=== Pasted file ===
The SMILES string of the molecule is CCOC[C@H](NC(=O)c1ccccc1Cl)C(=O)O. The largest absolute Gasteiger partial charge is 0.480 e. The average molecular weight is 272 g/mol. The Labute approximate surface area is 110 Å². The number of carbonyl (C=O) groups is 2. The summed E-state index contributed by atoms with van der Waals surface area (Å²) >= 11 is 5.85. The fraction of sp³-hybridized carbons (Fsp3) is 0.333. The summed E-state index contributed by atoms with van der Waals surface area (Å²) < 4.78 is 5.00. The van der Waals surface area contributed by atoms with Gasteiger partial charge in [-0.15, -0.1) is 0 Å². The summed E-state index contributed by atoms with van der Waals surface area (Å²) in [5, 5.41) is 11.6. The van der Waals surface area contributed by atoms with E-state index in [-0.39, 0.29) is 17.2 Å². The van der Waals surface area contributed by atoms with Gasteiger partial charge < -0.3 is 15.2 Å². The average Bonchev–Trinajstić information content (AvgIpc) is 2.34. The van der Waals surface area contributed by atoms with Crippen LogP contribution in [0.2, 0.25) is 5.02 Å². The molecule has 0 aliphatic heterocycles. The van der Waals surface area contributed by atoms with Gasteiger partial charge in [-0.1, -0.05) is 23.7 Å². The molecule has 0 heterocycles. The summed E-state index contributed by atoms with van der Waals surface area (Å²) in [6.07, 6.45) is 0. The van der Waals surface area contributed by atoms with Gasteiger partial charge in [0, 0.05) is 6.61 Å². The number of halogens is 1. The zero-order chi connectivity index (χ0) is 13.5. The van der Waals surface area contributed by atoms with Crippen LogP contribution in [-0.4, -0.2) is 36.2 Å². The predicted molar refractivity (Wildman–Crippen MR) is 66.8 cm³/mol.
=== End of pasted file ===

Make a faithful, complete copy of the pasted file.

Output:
The SMILES string of the molecule is CCOC[C@H](NC(=O)c1ccccc1Cl)C(=O)O. The largest absolute Gasteiger partial charge is 0.480 e. The average molecular weight is 272 g/mol. The Labute approximate surface area is 110 Å². The number of carbonyl (C=O) groups is 2. The summed E-state index contributed by atoms with van der Waals surface area (Å²) >= 11 is 5.85. The fraction of sp³-hybridized carbons (Fsp3) is 0.333. The summed E-state index contributed by atoms with van der Waals surface area (Å²) < 4.78 is 5.00. The van der Waals surface area contributed by atoms with Gasteiger partial charge in [-0.15, -0.1) is 0 Å². The summed E-state index contributed by atoms with van der Waals surface area (Å²) in [5, 5.41) is 11.6. The van der Waals surface area contributed by atoms with E-state index in [-0.39, 0.29) is 17.2 Å². The van der Waals surface area contributed by atoms with Gasteiger partial charge < -0.3 is 15.2 Å². The average Bonchev–Trinajstić information content (AvgIpc) is 2.34. The van der Waals surface area contributed by atoms with Crippen LogP contribution in [0.2, 0.25) is 5.02 Å². The molecule has 0 aliphatic heterocycles. The van der Waals surface area contributed by atoms with Gasteiger partial charge in [-0.1, -0.05) is 23.7 Å². The molecule has 0 heterocycles. The summed E-state index contributed by atoms with van der Waals surface area (Å²) in [6.07, 6.45) is 0. The van der Waals surface area contributed by atoms with Gasteiger partial charge in [0, 0.05) is 6.61 Å². The number of halogens is 1. The zero-order chi connectivity index (χ0) is 13.5. The van der Waals surface area contributed by atoms with Crippen LogP contribution in [-0.4, -0.2) is 36.2 Å². The predicted molar refractivity (Wildman–Crippen MR) is 66.8 cm³/mol.